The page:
This is a nearly complete tooth plate, I believe Deltodus.

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I find this one cool as there appears to be some kind of damage to the tooth plate. Possibly Psammodus.

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This is definitely the most interesting one in my opinion. The unique curvature matches up quite well with Deltoptychius acutus, although I'm not sure if this species has been reported before from Illinois.

 

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Here's the last specimen I have for now. This is probably my favorite find due the the spectacular coloration and stippling. I believe this tooth can be assigned to Cymatodus oblongus. In the Illinois Geological Survey (v.7 I think), it is stated that this species was erected for a single similar shaped tooth found in what is likely the same limestone. I can find no other examples of similar teeth published since then.

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Thanks for looking! Hope this was interesting, and hopefully I'll have more to share in the coming months.

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These are some great finds! I’ve found my fair share of Carboniferous vertebrate fossils but my oceanic collection consists of a whopping 2 petalodus teeth. Thanks for sharing these with us!

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fossilsonwheels
1 hour ago, connorp said:

Next are a few specimens from another black shale exposed in Grundy/Kankakee County, the Excello Shale. It is lighter and more fissile than the Mecca Quarry Shale I've explored, and all fossils I've acquired so far are pyritized. The first three are Listracanthus hystrix dermal denticles collected at Pit 14 in Kankakee County, which is located directly below the popular Pit 11 where many of us hunt for Mazon Creek nodules. Unfortunately the site has been closed for a while, I'm guessing bulldozed to build a neighborhood.

 

This one was from this year's Christmas Auction. It is the largest and best preserved denticle I've acquired from anywhere in the US.

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This partial denticle was found on the backside of the above specimen after a quick run under water to wash off the dust.

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And I have one more, not super well preserved though.

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Fantastic finds !! These are some spectacular fossils. The Edestus and the Listracanthus are so cool. My Listracanthus is on really dark shale, very difficult to see. all of yours are really nice. Good luck with the future hunts.

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Very interesting.

I love that associated acanthodian grouping. 

Than you for sharing your wonderful finds with us all. :) 

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Thanks for gathering your excellent Pennsylvanian fish material together, @connorp. It's great to see some new material in there too- as an Illinois resident, Edestus has been on my dream list, but finding one in the field seems pretty difficult- I'm glad you could acquire a specimen! That Deltoptychius is also very cool and seems to be mostly complete. Here's to many more quality shark and fish finds for you!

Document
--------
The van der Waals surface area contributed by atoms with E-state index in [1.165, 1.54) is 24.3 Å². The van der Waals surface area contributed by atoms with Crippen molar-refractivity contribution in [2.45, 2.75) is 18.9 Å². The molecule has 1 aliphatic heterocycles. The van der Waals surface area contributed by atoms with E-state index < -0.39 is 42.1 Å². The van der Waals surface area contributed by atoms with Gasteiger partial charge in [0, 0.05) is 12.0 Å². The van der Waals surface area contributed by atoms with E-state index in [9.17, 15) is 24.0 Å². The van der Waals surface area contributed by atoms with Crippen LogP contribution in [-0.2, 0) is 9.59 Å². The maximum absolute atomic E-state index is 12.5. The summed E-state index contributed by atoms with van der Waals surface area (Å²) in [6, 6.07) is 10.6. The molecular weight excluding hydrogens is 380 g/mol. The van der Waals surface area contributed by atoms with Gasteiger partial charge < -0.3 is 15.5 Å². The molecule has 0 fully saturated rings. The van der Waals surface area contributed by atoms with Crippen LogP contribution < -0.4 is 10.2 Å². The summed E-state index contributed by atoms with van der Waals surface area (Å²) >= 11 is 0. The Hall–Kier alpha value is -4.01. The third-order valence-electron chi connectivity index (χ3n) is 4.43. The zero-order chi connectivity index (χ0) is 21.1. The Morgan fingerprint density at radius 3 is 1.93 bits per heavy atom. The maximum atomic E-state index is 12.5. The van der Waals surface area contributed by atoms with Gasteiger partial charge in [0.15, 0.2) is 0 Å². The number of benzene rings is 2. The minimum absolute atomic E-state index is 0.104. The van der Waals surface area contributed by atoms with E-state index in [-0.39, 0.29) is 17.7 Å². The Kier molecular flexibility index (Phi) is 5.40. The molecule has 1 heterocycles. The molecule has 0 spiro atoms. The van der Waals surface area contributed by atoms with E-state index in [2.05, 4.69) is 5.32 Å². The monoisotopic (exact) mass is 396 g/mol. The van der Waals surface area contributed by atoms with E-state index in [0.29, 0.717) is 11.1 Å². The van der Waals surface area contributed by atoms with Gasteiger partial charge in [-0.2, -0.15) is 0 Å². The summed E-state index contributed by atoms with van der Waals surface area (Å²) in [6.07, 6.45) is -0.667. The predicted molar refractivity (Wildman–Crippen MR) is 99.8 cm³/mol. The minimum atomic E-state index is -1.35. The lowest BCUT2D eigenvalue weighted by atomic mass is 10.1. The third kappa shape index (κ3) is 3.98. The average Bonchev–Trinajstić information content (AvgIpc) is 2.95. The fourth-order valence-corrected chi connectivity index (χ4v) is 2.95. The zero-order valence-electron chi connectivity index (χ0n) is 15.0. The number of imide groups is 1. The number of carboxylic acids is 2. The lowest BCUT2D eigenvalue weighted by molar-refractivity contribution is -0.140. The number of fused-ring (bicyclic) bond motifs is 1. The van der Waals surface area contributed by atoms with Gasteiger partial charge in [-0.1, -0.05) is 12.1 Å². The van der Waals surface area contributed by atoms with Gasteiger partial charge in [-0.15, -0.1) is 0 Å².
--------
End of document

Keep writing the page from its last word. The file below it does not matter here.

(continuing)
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That edestus tooth and jaw are very cool.

Not a shark though, closer relatives would be the holocephali you have

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25 minutes ago, Misha said:

That edestus tooth and jaw are very cool.

Not a shark though, closer relatives would be the holocephali you have

I never even bothered to check that, interesting. All reconstructions look like sharks so I just assumed, but then again nothing besides the whorls are known. Shows just how little we know about these weird fish.

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I highly recommend the book Resurrecting the shark by Susan Ewing http://pegasusbooks.com/books/resurrecting-the-shark-9781681773438-hardcover for an informative and entertaining look primarily at the Eugeneodontid Holocephalian Helicoprion, but also that order more broadly, including Edestus. It is written for a general audience, but still contains loads of scientific detail. 

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I was reading a paper this morning about chondrichthyans from Arizona and a good point was made about Orodus. The teeth have been found in association with hyobodont material, and it’s very likely that teeth assigned to Orodus come from a variety of fish and are just a convergent form of teeth. So even though my tooth in particular is a good match for O. greggi, it would probably not be wise to assign it to that species. Since body fossils are known, the species is not just based on teeth, and thus it is not guaranteed the tooth comes from that specific shark despite being morphologically similar to its teeth.